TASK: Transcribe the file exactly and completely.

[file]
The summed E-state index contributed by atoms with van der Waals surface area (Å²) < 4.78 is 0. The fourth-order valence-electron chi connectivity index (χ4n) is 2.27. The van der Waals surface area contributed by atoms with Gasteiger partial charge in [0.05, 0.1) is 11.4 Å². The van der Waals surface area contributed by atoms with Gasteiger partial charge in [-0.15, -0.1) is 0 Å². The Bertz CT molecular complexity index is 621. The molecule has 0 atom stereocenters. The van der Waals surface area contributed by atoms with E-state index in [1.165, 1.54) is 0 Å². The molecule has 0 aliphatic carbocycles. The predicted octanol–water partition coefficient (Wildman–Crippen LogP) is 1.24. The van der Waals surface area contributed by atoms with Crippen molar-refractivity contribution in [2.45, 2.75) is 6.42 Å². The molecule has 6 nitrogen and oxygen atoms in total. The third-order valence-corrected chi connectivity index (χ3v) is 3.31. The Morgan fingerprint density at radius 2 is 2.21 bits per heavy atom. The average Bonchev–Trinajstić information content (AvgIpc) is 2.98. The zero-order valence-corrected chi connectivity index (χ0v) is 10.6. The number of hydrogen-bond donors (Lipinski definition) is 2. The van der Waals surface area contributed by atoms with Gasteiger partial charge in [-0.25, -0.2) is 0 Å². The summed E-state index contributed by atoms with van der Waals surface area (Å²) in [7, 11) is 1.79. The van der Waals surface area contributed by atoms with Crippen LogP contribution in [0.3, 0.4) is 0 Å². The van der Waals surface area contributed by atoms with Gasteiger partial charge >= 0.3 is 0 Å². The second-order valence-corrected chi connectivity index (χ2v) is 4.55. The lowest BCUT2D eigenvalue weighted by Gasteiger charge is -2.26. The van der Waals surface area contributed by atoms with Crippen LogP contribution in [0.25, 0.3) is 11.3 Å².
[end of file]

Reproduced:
The summed E-state index contributed by atoms with van der Waals surface area (Å²) < 4.78 is 0. The fourth-order valence-electron chi connectivity index (χ4n) is 2.27. The van der Waals surface area contributed by atoms with Gasteiger partial charge in [0.05, 0.1) is 11.4 Å². The van der Waals surface area contributed by atoms with Gasteiger partial charge in [-0.15, -0.1) is 0 Å². The Bertz CT molecular complexity index is 621. The molecule has 0 atom stereocenters. The van der Waals surface area contributed by atoms with E-state index in [1.165, 1.54) is 0 Å². The molecule has 0 aliphatic carbocycles. The predicted octanol–water partition coefficient (Wildman–Crippen LogP) is 1.24. The van der Waals surface area contributed by atoms with Crippen molar-refractivity contribution in [2.45, 2.75) is 6.42 Å². The molecule has 6 nitrogen and oxygen atoms in total. The third-order valence-corrected chi connectivity index (χ3v) is 3.31. The Morgan fingerprint density at radius 2 is 2.21 bits per heavy atom. The average Bonchev–Trinajstić information content (AvgIpc) is 2.98. The zero-order valence-corrected chi connectivity index (χ0v) is 10.6. The number of hydrogen-bond donors (Lipinski definition) is 2. The van der Waals surface area contributed by atoms with Gasteiger partial charge in [-0.25, -0.2) is 0 Å². The summed E-state index contributed by atoms with van der Waals surface area (Å²) in [7, 11) is 1.79. The van der Waals surface area contributed by atoms with Crippen LogP contribution in [0.3, 0.4) is 0 Å². The van der Waals surface area contributed by atoms with Gasteiger partial charge >= 0.3 is 0 Å². The second-order valence-corrected chi connectivity index (χ2v) is 4.55. The lowest BCUT2D eigenvalue weighted by Gasteiger charge is -2.26. The van der Waals surface area contributed by atoms with Crippen LogP contribution in [0.25, 0.3) is 11.3 Å².